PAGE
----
Here, Beth is an aspiring country music singer struggling with an eating disorder and Amy is a designer of fashion accessories who once had a brief fling with Jo’s best friend Trey(who was still carrying a torch for her sister).

With Jo about to get married, all four sisters are reunited for the first time in a long while. This allows them not only a chance to reconnect but to face a few hard truths, particularly when it comes to Beth’s health and Amy’s love life with Trey being back in the picture due to Jo’s impending nuptials.

I did enjoy Meg and Jo(will probably reread that one) and this companion piece should make a nice set of satisfying reading with my brand new edition of LW. I do hope that Beth does better here than in the original as the idea of her sharing her talents with a wider audience is the best update for this character that I can imagine:

I paired that book with Jennifer Ryan’s The Kitchen Front, a WWII in England set novel about a cooking competition.

The big prize here is to be the co-host of a BBC radio show devoted to teaching British housewives frugal recipes for the war effort.

Anxious to do their part as well as take a much needed chance to change their lives, a group of four women from very different backgrounds find themselves in direct culinary competition with one another.

Will it be Audrey, a widow trying to get her bakeshop going or her sister Gwendoline, who thinks she’s above it all as the wife of a major manufacturer? Could the gently spoken Nell rise from her housemaid station with such a win or perhaps Zelda, the upperclass chef can claim victory  despite the secret that threatens to destroy her personal and professional life?

Author Ryan does have a flair for making such women on the home front stories engagingly compelling without being overwhelmed by the standards of the genre, so I do look forward hungrily to this one. Plus,a cooking contest amongst the British is culinary catnip to me:

And yes, I did pick up a new release for my cozy mystery collection. 

Donut Disturb is the latest in Ellie Alexander’s Bakeshop Mysteries series that has leading lady Juliet Capshaw preparing a specially requested wedding cake for her good friend Thomas and his bride/coworker Kerry.

Things get tense when an unexpected guest in the form of Kerry’s estranged father shows up but even more troubling is the sudden demise of the bassist from the band hired for the reception. Can Juliet lend more than her pastry prowess to the occasion to protect her friends from the “til death do us part” portion of the marriage vows?

Alexander is amazing at whipping up these tasty detective desserts and I hope to finish this book before her next one comes out later this year( Muffin But The Truth, another win in the punny title game there!). Plus, a donut wedding cake sounds awesome!:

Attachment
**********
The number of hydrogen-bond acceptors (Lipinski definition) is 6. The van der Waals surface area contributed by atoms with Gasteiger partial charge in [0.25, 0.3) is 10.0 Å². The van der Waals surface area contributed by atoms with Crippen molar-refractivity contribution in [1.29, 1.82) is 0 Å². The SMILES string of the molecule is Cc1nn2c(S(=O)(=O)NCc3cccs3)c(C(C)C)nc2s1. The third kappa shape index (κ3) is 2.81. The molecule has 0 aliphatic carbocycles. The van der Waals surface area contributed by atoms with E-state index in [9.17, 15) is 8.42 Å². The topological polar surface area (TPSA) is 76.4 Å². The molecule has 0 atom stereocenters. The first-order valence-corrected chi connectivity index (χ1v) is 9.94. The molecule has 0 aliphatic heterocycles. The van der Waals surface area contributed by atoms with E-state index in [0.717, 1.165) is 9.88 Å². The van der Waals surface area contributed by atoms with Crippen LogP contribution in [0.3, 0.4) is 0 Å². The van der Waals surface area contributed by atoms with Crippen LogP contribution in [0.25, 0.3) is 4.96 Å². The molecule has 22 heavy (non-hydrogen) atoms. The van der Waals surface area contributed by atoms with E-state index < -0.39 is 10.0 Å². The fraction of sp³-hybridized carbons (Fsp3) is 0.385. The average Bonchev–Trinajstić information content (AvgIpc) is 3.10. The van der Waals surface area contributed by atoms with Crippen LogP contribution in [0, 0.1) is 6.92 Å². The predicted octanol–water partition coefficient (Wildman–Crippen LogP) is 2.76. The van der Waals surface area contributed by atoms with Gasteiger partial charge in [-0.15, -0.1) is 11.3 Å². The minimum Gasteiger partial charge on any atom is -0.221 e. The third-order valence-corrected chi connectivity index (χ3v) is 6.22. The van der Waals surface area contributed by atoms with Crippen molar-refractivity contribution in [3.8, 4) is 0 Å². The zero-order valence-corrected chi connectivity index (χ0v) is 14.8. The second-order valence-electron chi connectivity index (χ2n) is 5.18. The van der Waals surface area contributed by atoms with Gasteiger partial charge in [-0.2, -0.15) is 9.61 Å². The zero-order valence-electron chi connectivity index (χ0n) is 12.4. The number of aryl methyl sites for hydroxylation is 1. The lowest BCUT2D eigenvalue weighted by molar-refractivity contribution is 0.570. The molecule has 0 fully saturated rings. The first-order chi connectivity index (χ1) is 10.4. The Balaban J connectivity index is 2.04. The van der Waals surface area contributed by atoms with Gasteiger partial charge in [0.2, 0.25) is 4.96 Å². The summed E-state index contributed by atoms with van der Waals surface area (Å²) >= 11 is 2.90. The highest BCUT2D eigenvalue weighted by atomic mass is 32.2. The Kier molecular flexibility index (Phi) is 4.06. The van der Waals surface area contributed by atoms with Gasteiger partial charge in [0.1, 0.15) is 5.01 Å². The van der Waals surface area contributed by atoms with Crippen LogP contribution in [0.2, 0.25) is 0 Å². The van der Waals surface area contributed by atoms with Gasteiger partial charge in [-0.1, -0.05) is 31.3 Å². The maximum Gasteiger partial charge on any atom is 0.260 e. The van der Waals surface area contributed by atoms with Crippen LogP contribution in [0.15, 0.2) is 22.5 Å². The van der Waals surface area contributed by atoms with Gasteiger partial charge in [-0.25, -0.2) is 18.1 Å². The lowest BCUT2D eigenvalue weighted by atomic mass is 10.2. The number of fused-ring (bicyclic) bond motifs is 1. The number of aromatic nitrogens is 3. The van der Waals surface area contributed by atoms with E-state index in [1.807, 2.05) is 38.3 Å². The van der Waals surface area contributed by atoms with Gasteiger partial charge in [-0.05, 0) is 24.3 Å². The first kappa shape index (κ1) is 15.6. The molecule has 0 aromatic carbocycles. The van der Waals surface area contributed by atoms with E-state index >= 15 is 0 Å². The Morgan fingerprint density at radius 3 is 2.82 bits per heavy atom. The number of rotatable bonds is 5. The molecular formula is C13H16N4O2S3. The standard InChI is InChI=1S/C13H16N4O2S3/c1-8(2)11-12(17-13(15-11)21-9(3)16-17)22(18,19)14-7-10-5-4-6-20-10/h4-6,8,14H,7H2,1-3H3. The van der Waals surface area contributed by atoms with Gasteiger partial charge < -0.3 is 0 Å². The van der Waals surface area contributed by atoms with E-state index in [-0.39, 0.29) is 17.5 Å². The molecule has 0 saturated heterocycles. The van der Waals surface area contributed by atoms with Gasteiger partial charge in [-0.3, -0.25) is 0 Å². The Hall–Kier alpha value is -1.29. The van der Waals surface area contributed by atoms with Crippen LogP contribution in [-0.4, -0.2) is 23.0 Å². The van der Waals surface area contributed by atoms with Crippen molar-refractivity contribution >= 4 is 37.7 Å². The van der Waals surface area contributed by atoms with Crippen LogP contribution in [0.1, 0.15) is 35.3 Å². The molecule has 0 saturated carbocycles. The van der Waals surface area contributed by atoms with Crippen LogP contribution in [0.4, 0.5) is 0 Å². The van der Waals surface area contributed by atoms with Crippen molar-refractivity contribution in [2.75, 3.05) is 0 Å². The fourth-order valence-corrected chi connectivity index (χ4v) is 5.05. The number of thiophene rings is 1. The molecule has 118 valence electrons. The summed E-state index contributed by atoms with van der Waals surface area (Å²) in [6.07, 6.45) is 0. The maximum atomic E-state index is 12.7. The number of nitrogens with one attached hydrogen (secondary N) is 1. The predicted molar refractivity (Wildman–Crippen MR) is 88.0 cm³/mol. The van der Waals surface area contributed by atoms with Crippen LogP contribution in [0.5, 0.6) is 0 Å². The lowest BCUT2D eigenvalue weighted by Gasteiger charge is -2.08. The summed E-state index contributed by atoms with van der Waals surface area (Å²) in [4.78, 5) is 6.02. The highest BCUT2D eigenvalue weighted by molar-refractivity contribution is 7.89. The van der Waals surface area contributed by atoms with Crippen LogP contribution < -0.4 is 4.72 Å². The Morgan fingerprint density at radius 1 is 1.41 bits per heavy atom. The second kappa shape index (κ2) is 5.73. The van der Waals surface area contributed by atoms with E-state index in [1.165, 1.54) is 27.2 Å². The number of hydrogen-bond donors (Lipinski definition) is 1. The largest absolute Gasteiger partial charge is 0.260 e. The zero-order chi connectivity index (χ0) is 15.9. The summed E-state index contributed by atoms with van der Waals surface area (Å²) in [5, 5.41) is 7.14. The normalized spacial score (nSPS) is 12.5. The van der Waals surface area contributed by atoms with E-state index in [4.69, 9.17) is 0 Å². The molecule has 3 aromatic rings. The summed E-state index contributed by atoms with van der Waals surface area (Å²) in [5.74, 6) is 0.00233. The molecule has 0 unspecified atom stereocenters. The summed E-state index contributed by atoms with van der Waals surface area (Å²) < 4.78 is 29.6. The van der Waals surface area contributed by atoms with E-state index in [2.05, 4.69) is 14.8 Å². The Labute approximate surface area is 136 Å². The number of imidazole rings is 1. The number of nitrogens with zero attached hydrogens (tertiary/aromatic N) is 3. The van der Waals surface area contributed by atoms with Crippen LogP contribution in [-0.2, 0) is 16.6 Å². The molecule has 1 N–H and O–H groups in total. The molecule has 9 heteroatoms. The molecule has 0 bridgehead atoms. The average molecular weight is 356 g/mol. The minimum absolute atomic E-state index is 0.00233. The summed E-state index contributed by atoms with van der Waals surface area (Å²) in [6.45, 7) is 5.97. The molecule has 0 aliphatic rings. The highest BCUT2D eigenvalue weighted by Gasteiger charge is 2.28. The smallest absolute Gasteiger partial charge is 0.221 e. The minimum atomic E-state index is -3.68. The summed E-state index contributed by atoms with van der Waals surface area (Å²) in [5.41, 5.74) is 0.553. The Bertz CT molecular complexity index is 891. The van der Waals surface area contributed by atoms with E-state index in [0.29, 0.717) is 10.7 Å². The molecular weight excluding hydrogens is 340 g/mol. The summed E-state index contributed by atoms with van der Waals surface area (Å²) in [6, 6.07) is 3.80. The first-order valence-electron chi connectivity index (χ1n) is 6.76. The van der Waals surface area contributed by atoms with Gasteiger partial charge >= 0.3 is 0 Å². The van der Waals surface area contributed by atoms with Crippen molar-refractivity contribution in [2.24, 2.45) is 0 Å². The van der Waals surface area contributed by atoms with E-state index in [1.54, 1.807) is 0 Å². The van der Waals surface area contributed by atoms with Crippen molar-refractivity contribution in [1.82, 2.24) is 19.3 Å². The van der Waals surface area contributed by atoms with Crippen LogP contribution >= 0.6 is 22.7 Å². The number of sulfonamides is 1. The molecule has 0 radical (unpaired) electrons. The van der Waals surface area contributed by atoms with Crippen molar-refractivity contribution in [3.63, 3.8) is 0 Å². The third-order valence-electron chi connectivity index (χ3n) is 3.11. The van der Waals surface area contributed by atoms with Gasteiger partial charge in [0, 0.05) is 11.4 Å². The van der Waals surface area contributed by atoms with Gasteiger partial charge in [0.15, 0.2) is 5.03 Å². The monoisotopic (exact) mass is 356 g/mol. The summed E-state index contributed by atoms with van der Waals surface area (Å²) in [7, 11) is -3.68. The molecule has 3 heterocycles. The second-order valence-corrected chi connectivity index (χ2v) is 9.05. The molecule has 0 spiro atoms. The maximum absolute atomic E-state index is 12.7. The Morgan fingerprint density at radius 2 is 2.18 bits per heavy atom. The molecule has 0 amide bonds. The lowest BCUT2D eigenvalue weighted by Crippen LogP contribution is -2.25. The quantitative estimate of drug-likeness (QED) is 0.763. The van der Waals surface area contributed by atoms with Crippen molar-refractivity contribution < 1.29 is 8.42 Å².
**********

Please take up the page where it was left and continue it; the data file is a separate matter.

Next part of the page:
No matter how wild the world around us can get, some ports in such storms are worth holding on to like family/friends, a good meal and a great read.

That’s probably why I like Thanksgiving so much. Yes, the origin story of this holiday is troubling to say the least(the Wednesday Addams speech in Addams Family Values is more historically accurate than some textbooks, sad to say) but the pilgrim pageantry is not what interest me.

It’s the concept of gathering together with loved ones to celebrate the good in our lives that is of real and lasting importance, if you ask me. A good dinner can’t solve all of our differences yet it’s a good place to start as any. After all, kitchen tables do make for welcome conversation for a reason:


Thursday, November 03, 2022

Finishing up my FrightFall reading romp

 We are definitely into autumn now, with plenty of leaves on the ground and pumpkin spice scenting the crisp cool air.

Another sign of the season is the FrightFall readathon, which fitfully ended on Halloween. Out of my original TBR, I made one switch and completed two and a half books(am into the latter half with the last one), so a pretty good reading run here.

My first FrightFall read was Deanna Raybourn’s Killers of a Certain Age in which a set of four older female friends on a retirement cruise are not what they seem.

The ladies in question-Billie,Helen, Natalie and Mary Alice-were recruited in their youth by a secret organization dedicated to tracking down former Nazis and other bad guys for elimination. Now in their advancing years, this trip was meant as a peaceful last hurrah.

Instead, the cruise was a ruse to take them all out at once, a fatal mistake for those who set them up as pawns in a power grab. Despite their being caught off guard at first, Billie and her friends manage to turn the tables but the endgame is more complicated than any involved could have imagined.